Exposing the shadow requires courage, exposing it with humor requires courage and love, which, perhaps, is why it is so healing and so valuable.
For a book to help your career, and be bestseller-worthy, it needs to solve a problem, answer a need, or provide a clear and present benefit to your target audience. Where your Book Concept meets the Market
These five questions look at where your book fits in the market, how other books compare to yours, and your unique position. When you answer these five questions thoroughly, it will do more than any other step to boost your confidence in your book and your material.
They are the same questions that a literary agent or a publisher would ask, so if you intend to be published by someone else, you will need to prepare compelling answers to get a book deal. Do this even if you plan to self-publish. Since the publisher is YOU, you probably want to make sure the publisher gets a good result for spending the publisher’s money.
Question 1: What’s the genre? What category is your book in? At the highest level, most books fall into one of three macro-genres: fiction (novels), mass market non-fiction (self-help, pop-culture, how to, and memoir) or reference (almanacs, cookbooks, travel guides, and textbooks). Most of the bestselling books written by experts are in one of these four sub-genres. How-to—teach the reader how to do something. Self-help—inspire, motivate, and aim to increase the reader's awareness. Pop culture—books that contain investigative, observational, and interpretive information about our culture, behavior, and our world. Narrative—i.e. storytelling. When written by experts, these books appear as fable, memoir, or an investigative piece or expose.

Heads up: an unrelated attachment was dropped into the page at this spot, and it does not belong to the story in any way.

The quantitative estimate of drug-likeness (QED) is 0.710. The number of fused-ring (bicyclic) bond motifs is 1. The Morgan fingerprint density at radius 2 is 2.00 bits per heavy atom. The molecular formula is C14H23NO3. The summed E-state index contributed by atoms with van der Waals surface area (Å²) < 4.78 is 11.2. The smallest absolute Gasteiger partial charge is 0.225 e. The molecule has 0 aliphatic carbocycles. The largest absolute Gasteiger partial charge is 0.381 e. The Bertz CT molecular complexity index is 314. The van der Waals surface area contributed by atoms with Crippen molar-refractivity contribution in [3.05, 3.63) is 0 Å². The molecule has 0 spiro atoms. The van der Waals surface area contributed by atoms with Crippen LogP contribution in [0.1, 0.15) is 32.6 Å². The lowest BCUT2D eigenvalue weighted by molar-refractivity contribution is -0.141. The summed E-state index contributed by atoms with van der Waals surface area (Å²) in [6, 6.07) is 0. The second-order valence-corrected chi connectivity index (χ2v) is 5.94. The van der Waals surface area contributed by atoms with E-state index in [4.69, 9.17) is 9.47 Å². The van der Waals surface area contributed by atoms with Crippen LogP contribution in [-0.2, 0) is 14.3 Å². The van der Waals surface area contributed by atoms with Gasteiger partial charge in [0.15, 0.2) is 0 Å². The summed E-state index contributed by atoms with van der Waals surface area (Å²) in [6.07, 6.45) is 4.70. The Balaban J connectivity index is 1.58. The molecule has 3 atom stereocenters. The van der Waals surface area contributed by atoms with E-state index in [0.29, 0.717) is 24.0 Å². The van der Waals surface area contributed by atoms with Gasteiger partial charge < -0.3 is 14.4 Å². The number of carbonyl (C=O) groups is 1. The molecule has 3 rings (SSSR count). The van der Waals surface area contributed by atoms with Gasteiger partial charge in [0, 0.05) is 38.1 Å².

A book’s category describes the topic area that the book covers. Several genres can exist within a category. For example, in the Business category, you can find a self-help book like Steven Covey's 7 Habits of Highly Effective People, a how-to book like Eric Reis’s The Lean Startup, and an investigative narrative like Michael Lewis’s, The Big Short.
Question 2: How does your book compare to other similar books in the market? Every time I introduce this question, someone becomes concerned that looking at this will deflate their confidence. Not so. In fact, it’s just the opposite. When you take a close look at the other books in your category, you can see clearly what makes yours unique, and thus why it’s so important that you write it. If you do not find that your book concept is unique, it’s a BIG hint to go back to the first five questions and create one that is. Go to Amazon.com or BarnesandNoble.com and your local bookstores to look and see what else is out there and how your book compares.